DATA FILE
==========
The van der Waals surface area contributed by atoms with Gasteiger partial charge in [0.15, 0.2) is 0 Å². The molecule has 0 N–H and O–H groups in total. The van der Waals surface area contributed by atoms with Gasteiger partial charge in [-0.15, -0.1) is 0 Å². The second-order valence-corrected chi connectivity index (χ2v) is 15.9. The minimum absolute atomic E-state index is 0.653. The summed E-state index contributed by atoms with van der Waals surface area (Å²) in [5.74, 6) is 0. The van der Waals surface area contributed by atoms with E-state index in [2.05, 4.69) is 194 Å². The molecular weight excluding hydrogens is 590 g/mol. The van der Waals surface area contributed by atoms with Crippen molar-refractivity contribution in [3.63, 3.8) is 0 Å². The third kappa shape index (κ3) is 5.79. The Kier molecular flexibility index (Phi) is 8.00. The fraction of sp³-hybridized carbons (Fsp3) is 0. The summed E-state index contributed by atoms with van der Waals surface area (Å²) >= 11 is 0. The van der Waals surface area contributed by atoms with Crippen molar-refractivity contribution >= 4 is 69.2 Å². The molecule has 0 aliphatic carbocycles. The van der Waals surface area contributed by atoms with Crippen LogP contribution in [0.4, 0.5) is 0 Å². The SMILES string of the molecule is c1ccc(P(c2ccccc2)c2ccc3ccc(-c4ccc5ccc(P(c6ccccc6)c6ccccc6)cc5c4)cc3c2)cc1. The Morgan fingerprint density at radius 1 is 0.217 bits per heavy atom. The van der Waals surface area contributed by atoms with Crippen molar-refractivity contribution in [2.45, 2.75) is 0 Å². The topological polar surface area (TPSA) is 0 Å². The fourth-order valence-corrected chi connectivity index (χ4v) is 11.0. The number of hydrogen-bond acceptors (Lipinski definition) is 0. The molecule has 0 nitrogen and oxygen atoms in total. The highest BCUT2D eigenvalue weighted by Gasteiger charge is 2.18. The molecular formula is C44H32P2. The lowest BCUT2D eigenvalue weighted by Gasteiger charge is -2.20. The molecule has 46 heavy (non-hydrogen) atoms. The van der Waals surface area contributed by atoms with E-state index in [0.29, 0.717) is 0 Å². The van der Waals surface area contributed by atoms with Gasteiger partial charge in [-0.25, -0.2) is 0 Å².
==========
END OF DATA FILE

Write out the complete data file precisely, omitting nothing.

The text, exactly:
The van der Waals surface area contributed by atoms with Gasteiger partial charge in [0.15, 0.2) is 0 Å². The molecule has 0 N–H and O–H groups in total. The van der Waals surface area contributed by atoms with Gasteiger partial charge in [-0.15, -0.1) is 0 Å². The second-order valence-corrected chi connectivity index (χ2v) is 15.9. The minimum absolute atomic E-state index is 0.653. The summed E-state index contributed by atoms with van der Waals surface area (Å²) in [5.74, 6) is 0. The van der Waals surface area contributed by atoms with E-state index in [2.05, 4.69) is 194 Å². The molecular weight excluding hydrogens is 590 g/mol. The van der Waals surface area contributed by atoms with Crippen molar-refractivity contribution in [3.63, 3.8) is 0 Å². The third kappa shape index (κ3) is 5.79. The Kier molecular flexibility index (Phi) is 8.00. The fraction of sp³-hybridized carbons (Fsp3) is 0. The summed E-state index contributed by atoms with van der Waals surface area (Å²) >= 11 is 0. The van der Waals surface area contributed by atoms with Crippen molar-refractivity contribution >= 4 is 69.2 Å². The molecule has 0 aliphatic carbocycles. The van der Waals surface area contributed by atoms with Crippen LogP contribution in [0.4, 0.5) is 0 Å². The SMILES string of the molecule is c1ccc(P(c2ccccc2)c2ccc3ccc(-c4ccc5ccc(P(c6ccccc6)c6ccccc6)cc5c4)cc3c2)cc1. The Morgan fingerprint density at radius 1 is 0.217 bits per heavy atom. The van der Waals surface area contributed by atoms with Crippen molar-refractivity contribution in [2.45, 2.75) is 0 Å². The topological polar surface area (TPSA) is 0 Å². The fourth-order valence-corrected chi connectivity index (χ4v) is 11.0. The number of hydrogen-bond acceptors (Lipinski definition) is 0. The molecule has 0 nitrogen and oxygen atoms in total. The highest BCUT2D eigenvalue weighted by Gasteiger charge is 2.18. The molecular formula is C44H32P2. The lowest BCUT2D eigenvalue weighted by Gasteiger charge is -2.20. The molecule has 46 heavy (non-hydrogen) atoms. The van der Waals surface area contributed by atoms with E-state index in [0.29, 0.717) is 0 Å². The van der Waals surface area contributed by atoms with Gasteiger partial charge in [-0.25, -0.2) is 0 Å².